In most companies there is one aspect of annual leave that causes headaches for HR and management, every company has one, and if you don’t handle it right it can leave you short-staffed, dealing with disgruntled staff, or even breaking the law. We’re talking about the end of your company’s holiday year. So here’s the lowdown on year-end, and our advice on making it run smoothly.
So what do we mean by year-end?
In most countries, there is a legal entitlement to a certain amount of holiday per year, in others employees are entitled to a certain amount of time off as a part of their contracts. Whether it’s a legal or contractual entitlement, that allowance is normally expressed as a certain number of days per year, with limited or no rights to carry it over to the next year. The date that holiday must be used by, and a new allowance becomes available, is your year-end.
Many companies keep things simple by having their holiday year start on New Year’s Day, meaning that there are fewer dates to remember. Other companies, also trying to keep things simple, will use the end of their tax and accounting year for holiday calculations as well. Whether it’s at the end of the calendar year or on some other date, holiday headaches crop up yearly for many managers. There are two major reasons for this:
- The last-minute rush – Many employees keep holidays in hand, either planning to take time off later, or to allow for time off to deal with the unexpected. When the end of the holiday year approaches, this can mean that the majority of your staff have time off to take, in just a few short weeks. For many companies, this means that there is a spike in demand for leave just at the time a pre-Christmas rush adds extra customer demand.
- The reluctant booker – Some employees never seem to take time off work. When the end of the holiday year draws near, these staff still have weeks left to take, which you might not be legally able to deny to them. Especially for a member of your core team, this could leave you with a vital role to fill for weeks at a time at the end of your holiday year.
Solving the headaches
There are some simple things you can put in place to ease the year-end headaches. First, you can make sure that employees are kept up to date with how much holiday entitlement they have left, and how long they have left to take it. This means that staff can see exactly what their position is throughout the year. Using LeaveWizard’s online annual leave management software allows you to set up automated email reminders for all workers, keeping them informed.
Secondly, you can change the culture around holidays in your organisation. This is especially key to countering the problem of reluctant bookers. Time off work has been shown to improve productivity, so the company benefits more from dedicated employees taking time off to relax throughout the year than from heroic staff always being in the office. Try to create a culture where taking leave is not considered shirking, and you will reduce the tendency to under-use holidays throughout the year.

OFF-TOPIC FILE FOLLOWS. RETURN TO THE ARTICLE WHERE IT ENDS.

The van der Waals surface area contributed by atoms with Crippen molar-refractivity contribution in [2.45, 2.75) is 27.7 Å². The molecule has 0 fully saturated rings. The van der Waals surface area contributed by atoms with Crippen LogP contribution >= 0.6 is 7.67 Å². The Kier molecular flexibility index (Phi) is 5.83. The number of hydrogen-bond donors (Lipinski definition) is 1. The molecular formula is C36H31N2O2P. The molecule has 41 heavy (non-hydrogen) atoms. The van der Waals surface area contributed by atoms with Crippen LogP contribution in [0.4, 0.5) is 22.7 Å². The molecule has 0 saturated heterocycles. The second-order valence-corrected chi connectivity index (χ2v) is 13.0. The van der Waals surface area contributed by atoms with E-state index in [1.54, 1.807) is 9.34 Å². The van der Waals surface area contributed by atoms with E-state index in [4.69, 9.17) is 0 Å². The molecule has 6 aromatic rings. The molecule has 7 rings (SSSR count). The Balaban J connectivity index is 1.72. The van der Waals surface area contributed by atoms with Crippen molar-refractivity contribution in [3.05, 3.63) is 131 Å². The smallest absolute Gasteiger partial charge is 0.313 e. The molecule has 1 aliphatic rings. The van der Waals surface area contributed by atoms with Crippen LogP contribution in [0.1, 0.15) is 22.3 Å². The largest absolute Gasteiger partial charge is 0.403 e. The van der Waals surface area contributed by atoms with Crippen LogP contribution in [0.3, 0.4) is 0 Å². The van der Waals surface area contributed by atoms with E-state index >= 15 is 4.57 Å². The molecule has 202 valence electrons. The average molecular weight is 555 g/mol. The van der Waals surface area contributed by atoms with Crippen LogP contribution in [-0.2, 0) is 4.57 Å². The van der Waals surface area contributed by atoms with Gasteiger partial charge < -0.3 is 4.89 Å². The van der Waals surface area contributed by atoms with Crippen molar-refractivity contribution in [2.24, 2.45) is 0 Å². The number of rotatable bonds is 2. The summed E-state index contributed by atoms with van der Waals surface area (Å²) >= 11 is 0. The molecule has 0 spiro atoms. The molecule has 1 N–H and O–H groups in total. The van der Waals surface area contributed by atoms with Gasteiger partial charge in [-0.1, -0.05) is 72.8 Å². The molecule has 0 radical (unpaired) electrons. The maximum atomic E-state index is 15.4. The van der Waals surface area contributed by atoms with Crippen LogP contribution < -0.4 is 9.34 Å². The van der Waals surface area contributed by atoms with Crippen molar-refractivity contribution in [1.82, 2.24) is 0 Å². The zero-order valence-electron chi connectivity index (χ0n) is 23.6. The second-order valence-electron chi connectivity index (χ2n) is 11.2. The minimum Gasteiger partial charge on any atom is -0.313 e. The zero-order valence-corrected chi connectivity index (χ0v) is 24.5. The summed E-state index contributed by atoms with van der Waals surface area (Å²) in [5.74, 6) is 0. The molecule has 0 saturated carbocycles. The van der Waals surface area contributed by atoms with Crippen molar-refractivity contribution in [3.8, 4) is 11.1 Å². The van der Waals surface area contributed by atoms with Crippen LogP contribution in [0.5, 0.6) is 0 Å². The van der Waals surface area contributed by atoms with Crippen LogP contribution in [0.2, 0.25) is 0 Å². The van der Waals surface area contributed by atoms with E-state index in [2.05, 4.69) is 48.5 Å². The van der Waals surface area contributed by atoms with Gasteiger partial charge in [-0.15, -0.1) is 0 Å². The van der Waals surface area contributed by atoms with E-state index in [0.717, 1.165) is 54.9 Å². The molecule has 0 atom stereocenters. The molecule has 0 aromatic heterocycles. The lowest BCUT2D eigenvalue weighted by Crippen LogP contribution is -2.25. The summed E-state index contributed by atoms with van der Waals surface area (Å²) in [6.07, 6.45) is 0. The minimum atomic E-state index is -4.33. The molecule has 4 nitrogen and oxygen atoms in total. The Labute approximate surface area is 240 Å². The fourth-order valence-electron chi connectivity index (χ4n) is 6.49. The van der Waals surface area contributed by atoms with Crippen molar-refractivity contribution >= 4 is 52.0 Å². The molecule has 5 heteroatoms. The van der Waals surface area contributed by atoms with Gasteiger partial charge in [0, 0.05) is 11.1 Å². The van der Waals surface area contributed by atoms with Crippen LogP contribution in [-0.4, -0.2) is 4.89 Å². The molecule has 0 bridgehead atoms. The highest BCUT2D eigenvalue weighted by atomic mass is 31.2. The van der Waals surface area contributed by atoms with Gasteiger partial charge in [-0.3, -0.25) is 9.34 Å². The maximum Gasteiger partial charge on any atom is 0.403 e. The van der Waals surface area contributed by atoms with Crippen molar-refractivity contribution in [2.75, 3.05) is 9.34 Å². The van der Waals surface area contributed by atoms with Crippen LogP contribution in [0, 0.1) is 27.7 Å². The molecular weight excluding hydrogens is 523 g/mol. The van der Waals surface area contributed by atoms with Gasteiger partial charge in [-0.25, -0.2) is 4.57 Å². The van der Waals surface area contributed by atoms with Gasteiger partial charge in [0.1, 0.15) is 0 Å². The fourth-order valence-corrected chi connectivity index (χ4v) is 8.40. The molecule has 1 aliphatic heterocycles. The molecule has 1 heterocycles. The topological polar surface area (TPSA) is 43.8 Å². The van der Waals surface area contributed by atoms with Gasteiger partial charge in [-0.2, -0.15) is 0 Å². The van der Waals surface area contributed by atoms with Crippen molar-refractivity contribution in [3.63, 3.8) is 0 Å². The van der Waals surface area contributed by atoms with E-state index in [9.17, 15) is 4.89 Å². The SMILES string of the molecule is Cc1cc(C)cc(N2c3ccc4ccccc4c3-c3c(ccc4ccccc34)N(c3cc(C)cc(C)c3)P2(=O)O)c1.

Third, Think about how your rules can ease the problem. Employment laws may set the minimum holiday entitlements, but you are usually allowed to set rules as to when holidays can be taken. Think about rules limiting the amount of holiday that can be taken in the last month of the holiday year, so that the rush is at least spread out, or perhaps even requiring a certain amount of time off to be taken by an earlier point in the year. LeaveWizard has fully customisable rules, so that you can tailor them to meet your company’s needs, and will automatically enforce those rules as employees make applications for holidays, so you know the rules are being followed.
A tailored solution
Finally, think about whether you can remove the problem by moving away from a single year-end. Some companies, including major multinationals, have taken this step. In essence, the idea is to individualise the holiday year, rather than having a single cycle for the whole business.
One approach is to use the month in which an employee starts as the basis for their annual leave. This removes the need for pro-rata calculations, and spreads year-ends out. If you recruit in batches though, for example, a regular intake of graduates each summer, you will still have a smaller version of the problem when that anniversary rolls around.
A second approach is to use the month in which the employee’s birthday falls as an individualised holiday year. This has the advantage of spreading the rush more-or-less evenly across the year. Breaking up your holiday year may seem like an increase in the admin required to manage annual leave, but LeaveWizard’s easy-to-use online interface makes it easy to implement customised rules and arrangements.
Click here to start your free trial of LeaveWizard, and see how simple the end of the holiday year could be.